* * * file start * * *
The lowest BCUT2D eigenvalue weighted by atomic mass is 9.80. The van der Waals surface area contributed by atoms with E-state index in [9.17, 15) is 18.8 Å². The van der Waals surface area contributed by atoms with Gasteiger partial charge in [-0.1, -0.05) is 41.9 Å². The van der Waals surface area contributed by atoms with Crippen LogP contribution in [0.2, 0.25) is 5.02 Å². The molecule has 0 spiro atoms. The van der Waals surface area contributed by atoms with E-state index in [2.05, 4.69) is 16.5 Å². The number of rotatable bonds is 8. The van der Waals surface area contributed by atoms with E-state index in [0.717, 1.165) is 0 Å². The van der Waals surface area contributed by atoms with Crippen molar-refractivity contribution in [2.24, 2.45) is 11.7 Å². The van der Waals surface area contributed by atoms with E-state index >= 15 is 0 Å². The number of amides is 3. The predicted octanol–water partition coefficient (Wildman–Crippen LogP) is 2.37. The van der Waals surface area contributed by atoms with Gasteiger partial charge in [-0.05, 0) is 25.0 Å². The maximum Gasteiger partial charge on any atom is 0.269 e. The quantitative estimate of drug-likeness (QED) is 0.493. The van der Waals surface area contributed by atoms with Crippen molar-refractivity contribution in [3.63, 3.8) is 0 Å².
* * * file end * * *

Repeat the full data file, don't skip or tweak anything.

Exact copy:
The lowest BCUT2D eigenvalue weighted by atomic mass is 9.80. The van der Waals surface area contributed by atoms with E-state index in [9.17, 15) is 18.8 Å². The van der Waals surface area contributed by atoms with Gasteiger partial charge in [-0.1, -0.05) is 41.9 Å². The van der Waals surface area contributed by atoms with Crippen LogP contribution in [0.2, 0.25) is 5.02 Å². The molecule has 0 spiro atoms. The van der Waals surface area contributed by atoms with E-state index in [2.05, 4.69) is 16.5 Å². The number of rotatable bonds is 8. The van der Waals surface area contributed by atoms with E-state index in [0.717, 1.165) is 0 Å². The van der Waals surface area contributed by atoms with Crippen molar-refractivity contribution in [2.24, 2.45) is 11.7 Å². The van der Waals surface area contributed by atoms with E-state index >= 15 is 0 Å². The number of amides is 3. The predicted octanol–water partition coefficient (Wildman–Crippen LogP) is 2.37. The van der Waals surface area contributed by atoms with Gasteiger partial charge in [-0.05, 0) is 25.0 Å². The maximum Gasteiger partial charge on any atom is 0.269 e. The quantitative estimate of drug-likeness (QED) is 0.493. The van der Waals surface area contributed by atoms with Crippen molar-refractivity contribution in [3.63, 3.8) is 0 Å².